One of the LUC Graduate History Conference’s main goals is to serve as an ‘entry point’ into the world of academic conferences. Many of our participants have been first time presenters. In an effort to further familiarize potential presenters with the submission, preparation and presentation process, we asked a first timer from our previous conference to describe her experience. Erin tells us about her presentation, “Dealing in the Dead: The American Civil War and the Birth of the Funeral Industry,” which was part of the panel titled “Medicine, Health and the Body in Late 19th-Century America.”
Tell us about yourself. Field of study, year in the program, all that first day of class stuff.
My name is Erin Feichtinger, hailing from Omaha Nebraska. I did my undergrad at Loyola Chicago, graduating in 2006 with a B.S.Ed in Special Education with endorsements in 6-12 History, Curriculum Development, Early Childhood Education, and Severe/Profound Life Skills Development. I have just completed my first year in doctoral work at Loyola Chicago in History. My interest is in the 17th and 18th century Atlantic World, particularly capital punishment and perceptions/treatment of the dead criminal body.
Why did you submit a paper for the conference?
I submitted a paper to the conference because I am a sucker for peer-pressure and it seemed like everyone else was doing it. I kid. Presenting at a graduate student conference seemed a perfect way to ease into the conference atmosphere- and that idea proved true.
After your paper was accepted, what worries did you have about the presentation process?
When my paper was accepted, my main worry was editing and cutting a 31-page paper down to a 12-page paper. It was difficult to decide on only one main point to present, but once I made that decision, it became an issue of being less loquacious and more concise.
On what previous work did you base your talk? How much editing did it need?
My paper was a bit of an ill-fated attempt to connect the American Civil War to the development of the American funeral industry as we know it today. Editing it for the conference actually helped me focus my own thoughts, and it turned out a stronger paper than it had been originally. Not to mention, when you go up to the podium and start talking about decomposing bodies and the methods of embalming in the 19th-century, it really wakes up the audience.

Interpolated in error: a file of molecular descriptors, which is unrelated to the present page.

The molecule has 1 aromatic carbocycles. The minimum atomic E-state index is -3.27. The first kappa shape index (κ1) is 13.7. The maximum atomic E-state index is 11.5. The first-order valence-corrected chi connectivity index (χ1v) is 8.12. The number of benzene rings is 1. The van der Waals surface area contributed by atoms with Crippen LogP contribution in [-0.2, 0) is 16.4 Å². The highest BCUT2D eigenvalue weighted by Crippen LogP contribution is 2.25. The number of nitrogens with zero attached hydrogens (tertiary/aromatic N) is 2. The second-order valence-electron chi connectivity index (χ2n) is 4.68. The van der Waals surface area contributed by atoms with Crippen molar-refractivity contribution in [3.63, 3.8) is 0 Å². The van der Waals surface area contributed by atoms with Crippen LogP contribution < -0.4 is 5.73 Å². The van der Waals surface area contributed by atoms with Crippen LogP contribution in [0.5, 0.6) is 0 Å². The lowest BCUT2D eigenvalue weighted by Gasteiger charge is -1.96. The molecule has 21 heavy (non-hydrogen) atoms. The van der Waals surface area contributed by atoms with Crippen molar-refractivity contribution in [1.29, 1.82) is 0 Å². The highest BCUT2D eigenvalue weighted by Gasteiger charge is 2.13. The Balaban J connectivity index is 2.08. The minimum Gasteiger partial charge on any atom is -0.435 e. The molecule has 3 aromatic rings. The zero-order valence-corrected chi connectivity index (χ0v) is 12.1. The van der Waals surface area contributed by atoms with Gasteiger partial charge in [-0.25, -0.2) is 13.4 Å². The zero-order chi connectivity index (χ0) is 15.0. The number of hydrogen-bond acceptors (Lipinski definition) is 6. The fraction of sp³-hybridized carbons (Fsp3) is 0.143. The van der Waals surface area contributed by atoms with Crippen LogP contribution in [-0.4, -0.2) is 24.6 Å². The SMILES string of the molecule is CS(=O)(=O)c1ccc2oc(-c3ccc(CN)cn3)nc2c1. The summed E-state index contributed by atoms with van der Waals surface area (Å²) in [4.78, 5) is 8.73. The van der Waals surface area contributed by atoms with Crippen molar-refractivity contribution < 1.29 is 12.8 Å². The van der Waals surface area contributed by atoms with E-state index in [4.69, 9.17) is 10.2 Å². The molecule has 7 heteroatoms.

How did you prepare to present?
In preparing to present, my colleagues were a tremendous help. After we all made our first (second, third, umpteenth) edits, we had a brown-bag session the day before the conference where we presented our papers and offered comments. Reading it aloud over and over didn’t hurt either.
What were your expectations of the actual conference day? What surprised you?
I was nervous for the conference, because I had no real idea of what to expect, especially for the comments and questions. But I was comfortable with my knowledge on the topic, and so felt prepared in that aspect. And it’s true what they say- you are probably going to be the only person in the room who knows and can speak confidently on your specific research.
What would you say to someone contemplating submitting their first paper proposal for the conference?
I would say, “Do it, kid.” A conference by and for graduate students is a laid-back but still rigorous exercise. It’s great practice for submitting and presenting at the real Ivory Tower conferences. Not to mention going to other panels and hearing other students’ research is interesting and a good opportunity for learning outside of your own department. Plus, there’s free food.